In some ways, the pandemic has opened up new ways for Villa Maria to make community-based behavioral mental health services accessible to clients. Still, Crystal Nixon, the Fallstaff Behavioral health Clinic’s office manager, misses her face-to-face interactions with clients.
“Telehealth has been wonderful, and it will exist in our future, especially for clients with transportation issues and for the elderly,” she said. “But face-to-face and over the phone are different.”
Having been raised in a tiny hamlet in South Carolina, Crystal knows firsthand the barriers her clients have to even knowing that such services are available to them.
“If we had mental health problems in the family or the community back down South, it wasn’t addressed, or even talked about,” she remembered. “The challenge, I believe, for a lot of our families is that they don’t know that there is help out there. Having our clinic here in this westside neighborhood, it shows that we actually care, that they can come to us and say, ‘I need help.’”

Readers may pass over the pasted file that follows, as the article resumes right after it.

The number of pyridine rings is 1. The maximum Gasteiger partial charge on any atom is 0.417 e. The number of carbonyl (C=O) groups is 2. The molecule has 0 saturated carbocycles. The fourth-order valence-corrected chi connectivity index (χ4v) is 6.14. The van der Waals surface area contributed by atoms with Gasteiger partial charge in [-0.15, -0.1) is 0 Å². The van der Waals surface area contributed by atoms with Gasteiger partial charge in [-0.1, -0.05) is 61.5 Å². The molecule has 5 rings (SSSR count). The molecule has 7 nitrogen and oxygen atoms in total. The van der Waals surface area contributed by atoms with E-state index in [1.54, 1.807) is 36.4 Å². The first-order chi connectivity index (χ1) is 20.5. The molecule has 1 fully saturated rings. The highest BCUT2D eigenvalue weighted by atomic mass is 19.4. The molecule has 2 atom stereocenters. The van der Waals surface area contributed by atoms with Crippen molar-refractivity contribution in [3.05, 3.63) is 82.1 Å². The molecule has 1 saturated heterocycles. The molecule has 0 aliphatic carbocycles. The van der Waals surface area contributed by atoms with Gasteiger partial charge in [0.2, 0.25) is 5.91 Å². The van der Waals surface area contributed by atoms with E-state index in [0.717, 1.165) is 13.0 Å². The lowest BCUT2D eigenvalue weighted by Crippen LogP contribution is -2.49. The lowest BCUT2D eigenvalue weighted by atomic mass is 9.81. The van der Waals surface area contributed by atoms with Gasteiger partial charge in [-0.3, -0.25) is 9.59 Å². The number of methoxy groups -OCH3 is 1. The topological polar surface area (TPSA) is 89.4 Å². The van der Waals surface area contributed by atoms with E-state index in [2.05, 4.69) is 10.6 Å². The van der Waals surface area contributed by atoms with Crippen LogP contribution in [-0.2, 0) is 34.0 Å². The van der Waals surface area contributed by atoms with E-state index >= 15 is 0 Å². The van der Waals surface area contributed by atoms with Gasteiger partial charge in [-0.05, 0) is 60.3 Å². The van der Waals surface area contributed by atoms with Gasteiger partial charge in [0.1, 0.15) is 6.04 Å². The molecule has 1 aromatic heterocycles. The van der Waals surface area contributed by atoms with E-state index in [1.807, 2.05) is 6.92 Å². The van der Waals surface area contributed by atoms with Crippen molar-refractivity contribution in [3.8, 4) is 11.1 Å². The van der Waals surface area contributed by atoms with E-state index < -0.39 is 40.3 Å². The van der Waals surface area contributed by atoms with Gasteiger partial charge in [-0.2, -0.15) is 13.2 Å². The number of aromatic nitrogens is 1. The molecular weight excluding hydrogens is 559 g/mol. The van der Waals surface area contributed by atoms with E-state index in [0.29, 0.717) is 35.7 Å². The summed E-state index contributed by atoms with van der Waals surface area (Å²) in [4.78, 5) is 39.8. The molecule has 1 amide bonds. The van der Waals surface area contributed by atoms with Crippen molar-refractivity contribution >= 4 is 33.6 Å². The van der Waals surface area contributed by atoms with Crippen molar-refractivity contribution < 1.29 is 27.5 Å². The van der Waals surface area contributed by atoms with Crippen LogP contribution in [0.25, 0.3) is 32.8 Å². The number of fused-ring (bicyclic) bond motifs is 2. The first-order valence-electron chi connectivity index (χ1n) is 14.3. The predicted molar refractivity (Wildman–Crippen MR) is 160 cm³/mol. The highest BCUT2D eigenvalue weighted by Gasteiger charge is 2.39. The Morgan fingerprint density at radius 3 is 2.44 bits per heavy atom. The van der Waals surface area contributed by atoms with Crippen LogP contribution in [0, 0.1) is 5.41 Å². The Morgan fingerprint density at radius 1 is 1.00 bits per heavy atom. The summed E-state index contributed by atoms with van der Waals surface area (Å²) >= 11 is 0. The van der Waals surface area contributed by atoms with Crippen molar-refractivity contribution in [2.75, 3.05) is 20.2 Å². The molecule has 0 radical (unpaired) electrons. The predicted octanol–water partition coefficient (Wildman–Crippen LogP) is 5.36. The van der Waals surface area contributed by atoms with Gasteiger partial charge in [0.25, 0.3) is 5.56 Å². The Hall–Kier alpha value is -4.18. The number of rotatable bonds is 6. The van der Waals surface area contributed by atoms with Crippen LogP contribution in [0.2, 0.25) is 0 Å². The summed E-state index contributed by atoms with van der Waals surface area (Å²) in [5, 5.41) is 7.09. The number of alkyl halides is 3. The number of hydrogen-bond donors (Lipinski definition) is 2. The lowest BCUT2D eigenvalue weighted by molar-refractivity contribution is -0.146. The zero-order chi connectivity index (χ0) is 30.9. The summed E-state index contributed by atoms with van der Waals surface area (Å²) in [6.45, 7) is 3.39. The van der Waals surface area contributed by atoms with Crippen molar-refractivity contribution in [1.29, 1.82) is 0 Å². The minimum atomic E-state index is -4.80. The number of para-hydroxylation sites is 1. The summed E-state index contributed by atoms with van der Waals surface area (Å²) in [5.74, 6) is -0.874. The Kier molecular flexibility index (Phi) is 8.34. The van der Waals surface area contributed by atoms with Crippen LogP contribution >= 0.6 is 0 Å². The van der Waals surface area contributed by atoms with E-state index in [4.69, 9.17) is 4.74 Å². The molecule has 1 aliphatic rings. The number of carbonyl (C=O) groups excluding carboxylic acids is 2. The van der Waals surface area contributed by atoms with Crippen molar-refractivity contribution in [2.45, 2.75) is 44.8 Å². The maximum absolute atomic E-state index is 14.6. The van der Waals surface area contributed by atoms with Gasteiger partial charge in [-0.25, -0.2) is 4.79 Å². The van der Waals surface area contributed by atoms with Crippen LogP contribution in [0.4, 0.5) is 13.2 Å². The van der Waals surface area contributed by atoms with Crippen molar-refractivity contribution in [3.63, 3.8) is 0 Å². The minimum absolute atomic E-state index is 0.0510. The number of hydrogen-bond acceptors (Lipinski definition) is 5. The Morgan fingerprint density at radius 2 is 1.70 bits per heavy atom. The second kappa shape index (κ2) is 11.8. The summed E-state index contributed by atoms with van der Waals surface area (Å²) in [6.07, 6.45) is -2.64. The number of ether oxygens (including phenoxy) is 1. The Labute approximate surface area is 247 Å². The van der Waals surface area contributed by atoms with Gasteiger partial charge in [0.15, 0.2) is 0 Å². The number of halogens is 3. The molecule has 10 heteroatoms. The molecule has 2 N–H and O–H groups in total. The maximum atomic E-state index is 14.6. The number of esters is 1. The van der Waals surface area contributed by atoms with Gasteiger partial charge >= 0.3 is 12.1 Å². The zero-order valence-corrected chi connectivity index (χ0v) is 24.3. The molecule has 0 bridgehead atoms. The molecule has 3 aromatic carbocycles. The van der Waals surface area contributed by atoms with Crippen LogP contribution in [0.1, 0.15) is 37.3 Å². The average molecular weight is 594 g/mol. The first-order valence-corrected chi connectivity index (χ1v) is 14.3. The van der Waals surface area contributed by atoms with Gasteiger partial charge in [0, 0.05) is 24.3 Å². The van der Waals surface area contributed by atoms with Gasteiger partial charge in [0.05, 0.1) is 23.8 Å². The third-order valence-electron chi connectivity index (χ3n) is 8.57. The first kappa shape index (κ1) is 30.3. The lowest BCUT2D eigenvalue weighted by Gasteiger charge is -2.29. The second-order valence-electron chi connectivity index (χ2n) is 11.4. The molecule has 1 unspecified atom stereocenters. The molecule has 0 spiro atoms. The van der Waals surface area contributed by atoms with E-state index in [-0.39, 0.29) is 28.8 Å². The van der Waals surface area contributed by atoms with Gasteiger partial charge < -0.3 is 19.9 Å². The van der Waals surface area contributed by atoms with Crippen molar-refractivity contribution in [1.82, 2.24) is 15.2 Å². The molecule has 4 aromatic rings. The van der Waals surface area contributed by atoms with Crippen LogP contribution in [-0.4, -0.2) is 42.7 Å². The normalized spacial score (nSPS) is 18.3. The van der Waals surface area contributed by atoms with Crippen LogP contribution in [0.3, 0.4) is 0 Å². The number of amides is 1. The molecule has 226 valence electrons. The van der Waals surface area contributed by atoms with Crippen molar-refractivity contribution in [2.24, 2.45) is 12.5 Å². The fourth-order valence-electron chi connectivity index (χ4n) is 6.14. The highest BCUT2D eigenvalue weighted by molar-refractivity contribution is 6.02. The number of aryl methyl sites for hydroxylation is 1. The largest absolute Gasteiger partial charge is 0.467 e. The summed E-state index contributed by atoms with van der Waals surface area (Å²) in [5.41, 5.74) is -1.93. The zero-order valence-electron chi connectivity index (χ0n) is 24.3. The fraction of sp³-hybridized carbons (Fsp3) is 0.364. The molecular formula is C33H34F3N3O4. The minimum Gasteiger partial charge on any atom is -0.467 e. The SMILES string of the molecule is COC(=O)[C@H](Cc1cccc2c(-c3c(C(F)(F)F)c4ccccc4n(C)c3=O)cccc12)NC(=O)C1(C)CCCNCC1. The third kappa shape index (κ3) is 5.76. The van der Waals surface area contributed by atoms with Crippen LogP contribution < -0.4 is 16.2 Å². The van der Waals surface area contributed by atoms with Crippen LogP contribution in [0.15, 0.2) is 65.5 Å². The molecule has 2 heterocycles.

During Crystal’s 19-year journey with Catholic Charities, she has gained a deep reservoir of insights and skills that she uses every day in her leadership role at the clinic. She started in housekeeping at the Villa Maria residential treatment center for children.
“It was an amazing experience to walk a mile in their shoes. I’ve learned so much and grown tremendously from the families and children we served.”
Crystal’s dedication led to being tapped for a positon at the center’s front desk. Eventually, she moved to the Fallstaff location as administrative assistant, and finally, with encouragement from her supervisor, landed the job as the clinic’s office manager.
Staying in her position as other staff came and went, Crystal built relationships with clients.
“It made me feel I had a purpose,” she said. “I was persistent. I told families, ‘I have no intention of leaving.’ It was no longer a job, but an obligation for me to be there, to make sure they knew they were wanted. A lot of our families are in poverty-driven, unsafe areas, so dealing with that on top of mental health issues can be really challenging.”
Crystal is proud of the level of wraparound services and life skill-building the clinic is able to make available to help the clinic’s clients improve their lives. For now, the clinic team is still working remotely. “We do virtual meetings to encourage each other. My supervisor is really good with keeping us all in touch and to maintain that bond, to help each other with the work we do. We’re getting it done.”